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It Took a Village: Highlights of the Workshops at the NCS 15th Annual Meeting and What You Can Expect This Year

By Currents Editor posted 06-26-2018 15:59

By Aarti Sarwal (left) and Soojin Park (right)Aarti_Sarwal_Headshot_2.jpgSoojin_Park_Headshot.jpg

NCS 15th Annual Meeting theme was “It Takes a Village.” We saw the theme coming in action as it literally took a village to pull through 12 workshops at the beautiful Waikoloa Beach Resort. Preconference workshops are an important part of our members’ learning experience and require a year-long preparation of multiple teams coming together. Workshops receive immense positive feedback due to their hands-on nature and ability to receive up-close learning experience from experts about practical management issues. The 2017 conference was no different. The pre-conference workshops were again a success, with over 230 people participating. Facilitators were applauded for excellent teaching and knowledge skills, and hands-on sessions were reported to be extremely helpful in the feedback received from attendees. What follows is a brief synopsis to make our members aware of the learning opportunities available through these sessions. Please make sure to mark your calendars for this year’s Annual Meeting, Sept. 25-28 in Boca Raton, Florida.

David Hwang directed “Prognostication, Communication and Shared Decision Making: Palliative Care in ICU.” He was joined by a unique group faculty from a wide range of backgrounds. The group covered palliative care needs in severe acute brain injury, pitfalls in neuro-ICU prognostication, discussing prognosis with surrogates and shared decision making in the neuro-ICU. This workshop provided a live session with a “patient’s family” that was deemed invaluable in the feedback provided by the attendees. There were both didactic and interactive sessions focused on incorporating principles of palliative care and shared decision making into neurocritical care focusing on proper timing and triggers for palliative care consultation, common pitfalls when formulating and discussing prognosis for patients, and the use of formal decision aids. While this workshop is rotating off this year, look for this topic to be covered in the conference symposiums and in future years’ workshops.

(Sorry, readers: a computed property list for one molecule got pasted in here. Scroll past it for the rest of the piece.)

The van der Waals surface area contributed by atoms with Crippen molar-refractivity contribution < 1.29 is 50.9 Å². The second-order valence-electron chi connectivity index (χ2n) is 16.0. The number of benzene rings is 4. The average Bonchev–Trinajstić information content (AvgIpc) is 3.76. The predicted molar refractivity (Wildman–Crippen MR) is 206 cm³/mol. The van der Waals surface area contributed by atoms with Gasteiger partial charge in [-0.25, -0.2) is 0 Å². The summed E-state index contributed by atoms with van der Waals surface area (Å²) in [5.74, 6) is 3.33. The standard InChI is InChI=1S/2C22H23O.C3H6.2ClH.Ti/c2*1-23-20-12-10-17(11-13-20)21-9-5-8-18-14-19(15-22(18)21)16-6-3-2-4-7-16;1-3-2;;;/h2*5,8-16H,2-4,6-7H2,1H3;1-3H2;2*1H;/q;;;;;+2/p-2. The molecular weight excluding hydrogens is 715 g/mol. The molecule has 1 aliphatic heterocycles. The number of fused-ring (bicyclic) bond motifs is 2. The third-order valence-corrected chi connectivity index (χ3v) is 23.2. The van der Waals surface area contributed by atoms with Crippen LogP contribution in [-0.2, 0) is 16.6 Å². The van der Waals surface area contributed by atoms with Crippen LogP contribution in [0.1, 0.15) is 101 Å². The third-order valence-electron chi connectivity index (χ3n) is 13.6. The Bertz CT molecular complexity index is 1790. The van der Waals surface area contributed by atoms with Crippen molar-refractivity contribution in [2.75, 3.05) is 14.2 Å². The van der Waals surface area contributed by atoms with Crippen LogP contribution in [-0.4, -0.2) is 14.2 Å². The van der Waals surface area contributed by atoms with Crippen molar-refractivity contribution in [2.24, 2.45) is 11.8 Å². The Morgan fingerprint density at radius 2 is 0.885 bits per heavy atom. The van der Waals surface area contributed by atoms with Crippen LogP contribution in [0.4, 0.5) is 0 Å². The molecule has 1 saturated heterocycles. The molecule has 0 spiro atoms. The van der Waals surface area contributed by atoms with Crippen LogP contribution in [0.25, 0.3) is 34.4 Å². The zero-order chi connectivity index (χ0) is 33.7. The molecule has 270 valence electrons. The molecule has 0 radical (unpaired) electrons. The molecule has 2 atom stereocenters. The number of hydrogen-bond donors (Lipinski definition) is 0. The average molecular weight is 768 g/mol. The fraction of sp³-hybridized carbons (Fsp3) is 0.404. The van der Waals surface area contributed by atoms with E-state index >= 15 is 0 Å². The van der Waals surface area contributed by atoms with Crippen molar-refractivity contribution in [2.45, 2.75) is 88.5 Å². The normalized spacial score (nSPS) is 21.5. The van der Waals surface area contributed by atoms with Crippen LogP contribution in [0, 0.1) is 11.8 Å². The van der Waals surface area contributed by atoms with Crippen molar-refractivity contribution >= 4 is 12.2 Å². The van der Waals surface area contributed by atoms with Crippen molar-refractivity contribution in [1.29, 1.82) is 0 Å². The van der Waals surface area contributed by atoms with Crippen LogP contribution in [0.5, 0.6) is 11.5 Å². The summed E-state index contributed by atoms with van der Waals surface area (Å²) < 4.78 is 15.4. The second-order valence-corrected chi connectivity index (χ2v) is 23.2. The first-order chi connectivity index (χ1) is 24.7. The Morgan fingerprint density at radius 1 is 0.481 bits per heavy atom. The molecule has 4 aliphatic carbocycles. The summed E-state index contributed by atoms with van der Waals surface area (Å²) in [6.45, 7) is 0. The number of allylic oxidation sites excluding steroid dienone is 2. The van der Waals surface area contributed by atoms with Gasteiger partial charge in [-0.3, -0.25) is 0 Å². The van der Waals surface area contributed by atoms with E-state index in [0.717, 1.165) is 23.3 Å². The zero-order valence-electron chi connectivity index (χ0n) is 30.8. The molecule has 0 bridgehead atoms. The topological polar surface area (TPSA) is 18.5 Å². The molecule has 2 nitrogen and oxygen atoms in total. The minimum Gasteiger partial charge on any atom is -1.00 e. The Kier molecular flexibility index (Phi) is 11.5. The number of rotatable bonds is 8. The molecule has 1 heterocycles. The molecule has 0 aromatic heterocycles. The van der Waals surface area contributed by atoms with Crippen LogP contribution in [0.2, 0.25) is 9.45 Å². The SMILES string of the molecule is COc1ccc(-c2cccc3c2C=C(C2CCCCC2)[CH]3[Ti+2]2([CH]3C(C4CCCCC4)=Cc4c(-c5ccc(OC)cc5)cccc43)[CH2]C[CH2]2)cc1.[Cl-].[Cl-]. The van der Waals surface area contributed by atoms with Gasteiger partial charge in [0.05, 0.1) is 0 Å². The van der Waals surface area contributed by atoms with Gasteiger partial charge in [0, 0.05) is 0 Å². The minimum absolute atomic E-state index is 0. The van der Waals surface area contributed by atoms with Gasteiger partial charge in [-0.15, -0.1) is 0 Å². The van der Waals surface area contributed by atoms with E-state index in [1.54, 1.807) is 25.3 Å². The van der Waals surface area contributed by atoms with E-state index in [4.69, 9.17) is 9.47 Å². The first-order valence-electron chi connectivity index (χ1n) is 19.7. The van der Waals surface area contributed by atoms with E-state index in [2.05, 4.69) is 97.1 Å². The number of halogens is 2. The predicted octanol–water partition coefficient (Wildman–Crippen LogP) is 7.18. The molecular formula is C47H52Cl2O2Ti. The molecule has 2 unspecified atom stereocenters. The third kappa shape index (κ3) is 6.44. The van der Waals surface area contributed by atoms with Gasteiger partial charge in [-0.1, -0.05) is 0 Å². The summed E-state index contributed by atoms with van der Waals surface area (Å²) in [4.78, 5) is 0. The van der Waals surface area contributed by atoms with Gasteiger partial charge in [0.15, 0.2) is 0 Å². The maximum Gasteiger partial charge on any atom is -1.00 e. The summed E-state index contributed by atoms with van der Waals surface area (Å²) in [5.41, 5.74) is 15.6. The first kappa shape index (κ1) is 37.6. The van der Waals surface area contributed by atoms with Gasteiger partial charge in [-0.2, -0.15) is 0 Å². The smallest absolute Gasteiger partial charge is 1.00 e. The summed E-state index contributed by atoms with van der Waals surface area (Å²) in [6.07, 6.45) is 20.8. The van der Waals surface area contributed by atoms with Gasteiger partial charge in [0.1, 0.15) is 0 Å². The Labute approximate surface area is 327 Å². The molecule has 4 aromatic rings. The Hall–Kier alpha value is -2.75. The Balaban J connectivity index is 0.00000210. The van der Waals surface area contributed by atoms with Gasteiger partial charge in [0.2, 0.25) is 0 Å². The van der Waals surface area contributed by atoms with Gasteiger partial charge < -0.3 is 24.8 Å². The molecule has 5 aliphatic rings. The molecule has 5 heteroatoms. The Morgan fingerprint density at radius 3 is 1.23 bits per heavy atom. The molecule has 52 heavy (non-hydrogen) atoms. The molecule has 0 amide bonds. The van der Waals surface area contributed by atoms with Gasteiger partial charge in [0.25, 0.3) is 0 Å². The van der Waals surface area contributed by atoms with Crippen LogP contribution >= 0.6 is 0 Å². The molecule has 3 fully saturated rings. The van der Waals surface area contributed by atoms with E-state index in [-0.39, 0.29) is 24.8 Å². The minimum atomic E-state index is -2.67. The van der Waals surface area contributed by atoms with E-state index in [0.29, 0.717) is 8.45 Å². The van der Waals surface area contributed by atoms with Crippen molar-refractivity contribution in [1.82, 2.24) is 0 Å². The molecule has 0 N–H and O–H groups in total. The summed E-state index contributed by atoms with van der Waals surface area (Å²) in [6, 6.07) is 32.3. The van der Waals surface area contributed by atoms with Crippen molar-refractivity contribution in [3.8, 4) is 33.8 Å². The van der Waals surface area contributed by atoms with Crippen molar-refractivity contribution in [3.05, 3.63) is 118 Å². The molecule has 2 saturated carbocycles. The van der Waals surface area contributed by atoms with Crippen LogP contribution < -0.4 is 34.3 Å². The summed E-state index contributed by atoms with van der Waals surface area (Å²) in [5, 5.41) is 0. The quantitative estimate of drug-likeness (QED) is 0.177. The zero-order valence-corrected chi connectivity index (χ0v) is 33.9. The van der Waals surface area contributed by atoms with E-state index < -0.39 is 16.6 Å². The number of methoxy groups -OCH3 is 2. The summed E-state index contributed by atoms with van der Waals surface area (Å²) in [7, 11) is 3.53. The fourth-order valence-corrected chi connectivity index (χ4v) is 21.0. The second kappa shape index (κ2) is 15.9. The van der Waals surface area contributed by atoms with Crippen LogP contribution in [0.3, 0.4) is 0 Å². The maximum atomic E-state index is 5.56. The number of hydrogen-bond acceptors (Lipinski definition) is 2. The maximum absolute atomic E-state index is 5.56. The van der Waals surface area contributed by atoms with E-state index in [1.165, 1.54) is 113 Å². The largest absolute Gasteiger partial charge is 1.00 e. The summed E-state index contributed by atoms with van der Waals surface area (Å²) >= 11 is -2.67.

Eric Rosenthal and Brad Kolls led two workshops on critical care EEG to cover basic and advanced interpretation of EEG in the neuro-ICU. Eric was joined by teaching faculty who covered Normal and Interictal EEG, Quantitative Basis of EEG Trend Monitoring, Ictal-Interictal Continuum and Ictal Patterns in Seizures and Status Epilepticus. This ICU EEG workshop taught fundamentals through didactic sessions and hands-on experience on normal, ictal, interictal, status epilepticus and artifactual EEG patterns. The faculty taught the American College of Neurophysiology Society Critical Care EEG Terminology and quantitative EEG trends to screen for seizures and ischemia. Participants then placed this knowledge into action, rotating through workshop stations to get hands-on experience reviewing case studies. Experts went over practical implementation of quantitative EEG monitors, prognostication using EEG, new standards for continuous monitoring of delayed cerebral ischemia in subarachnoid hemorrhage, and emerging applications of ICU EEG. They expanded the scope of learning to quantitative EEG methods, depth EEG recording, cortical spreading depolarization, and management of complex ICU cases including refractory status epilepticus. Attendees got a hands-on opportunity to explore ICU EEG devices and quantitative EEG systems and ask questions of the faculty who use these systems on a daily basis. This workshop was supported by Corticare, Moberg ICU Solutions Nihon Koden and Persyst Inc. This year, the critical care EEG workshops will merge under the directorship of Eric Rosenthal.